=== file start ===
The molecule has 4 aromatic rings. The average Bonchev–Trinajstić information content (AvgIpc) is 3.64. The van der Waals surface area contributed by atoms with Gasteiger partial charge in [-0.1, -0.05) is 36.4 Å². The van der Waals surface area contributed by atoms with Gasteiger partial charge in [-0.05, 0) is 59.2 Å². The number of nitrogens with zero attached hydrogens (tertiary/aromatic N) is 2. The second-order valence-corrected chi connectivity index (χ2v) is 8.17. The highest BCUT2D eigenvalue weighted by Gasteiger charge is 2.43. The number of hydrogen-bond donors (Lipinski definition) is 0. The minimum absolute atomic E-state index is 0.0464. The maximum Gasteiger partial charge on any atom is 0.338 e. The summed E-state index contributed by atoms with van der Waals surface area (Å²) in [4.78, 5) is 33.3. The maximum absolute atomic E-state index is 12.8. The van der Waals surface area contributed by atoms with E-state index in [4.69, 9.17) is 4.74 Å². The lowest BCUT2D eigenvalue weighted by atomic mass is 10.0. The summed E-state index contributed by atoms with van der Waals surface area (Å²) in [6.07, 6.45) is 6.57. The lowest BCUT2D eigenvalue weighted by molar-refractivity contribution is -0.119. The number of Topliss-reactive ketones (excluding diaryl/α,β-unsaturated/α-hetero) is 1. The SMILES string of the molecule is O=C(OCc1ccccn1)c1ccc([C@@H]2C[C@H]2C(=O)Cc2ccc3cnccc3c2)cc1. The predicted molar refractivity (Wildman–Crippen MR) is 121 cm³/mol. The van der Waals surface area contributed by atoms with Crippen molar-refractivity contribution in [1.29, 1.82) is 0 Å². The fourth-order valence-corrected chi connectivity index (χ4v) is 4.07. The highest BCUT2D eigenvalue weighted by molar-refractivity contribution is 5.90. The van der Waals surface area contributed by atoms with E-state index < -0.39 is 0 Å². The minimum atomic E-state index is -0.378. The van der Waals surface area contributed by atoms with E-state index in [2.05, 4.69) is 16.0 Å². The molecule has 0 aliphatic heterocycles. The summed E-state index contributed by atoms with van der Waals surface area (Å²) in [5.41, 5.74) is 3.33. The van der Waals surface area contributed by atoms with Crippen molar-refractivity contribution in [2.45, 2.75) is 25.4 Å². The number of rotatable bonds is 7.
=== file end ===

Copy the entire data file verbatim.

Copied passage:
The molecule has 4 aromatic rings. The average Bonchev–Trinajstić information content (AvgIpc) is 3.64. The van der Waals surface area contributed by atoms with Gasteiger partial charge in [-0.1, -0.05) is 36.4 Å². The van der Waals surface area contributed by atoms with Gasteiger partial charge in [-0.05, 0) is 59.2 Å². The number of nitrogens with zero attached hydrogens (tertiary/aromatic N) is 2. The second-order valence-corrected chi connectivity index (χ2v) is 8.17. The highest BCUT2D eigenvalue weighted by Gasteiger charge is 2.43. The number of hydrogen-bond donors (Lipinski definition) is 0. The minimum absolute atomic E-state index is 0.0464. The maximum Gasteiger partial charge on any atom is 0.338 e. The summed E-state index contributed by atoms with van der Waals surface area (Å²) in [4.78, 5) is 33.3. The maximum absolute atomic E-state index is 12.8. The van der Waals surface area contributed by atoms with E-state index in [4.69, 9.17) is 4.74 Å². The lowest BCUT2D eigenvalue weighted by atomic mass is 10.0. The summed E-state index contributed by atoms with van der Waals surface area (Å²) in [6.07, 6.45) is 6.57. The lowest BCUT2D eigenvalue weighted by molar-refractivity contribution is -0.119. The number of Topliss-reactive ketones (excluding diaryl/α,β-unsaturated/α-hetero) is 1. The SMILES string of the molecule is O=C(OCc1ccccn1)c1ccc([C@@H]2C[C@H]2C(=O)Cc2ccc3cnccc3c2)cc1. The predicted molar refractivity (Wildman–Crippen MR) is 121 cm³/mol. The van der Waals surface area contributed by atoms with Crippen molar-refractivity contribution in [1.29, 1.82) is 0 Å². The fourth-order valence-corrected chi connectivity index (χ4v) is 4.07. The highest BCUT2D eigenvalue weighted by molar-refractivity contribution is 5.90. The van der Waals surface area contributed by atoms with E-state index < -0.39 is 0 Å². The minimum atomic E-state index is -0.378. The van der Waals surface area contributed by atoms with E-state index in [2.05, 4.69) is 16.0 Å². The molecule has 0 aliphatic heterocycles. The summed E-state index contributed by atoms with van der Waals surface area (Å²) in [5.41, 5.74) is 3.33. The van der Waals surface area contributed by atoms with Crippen molar-refractivity contribution in [2.45, 2.75) is 25.4 Å². The number of rotatable bonds is 7.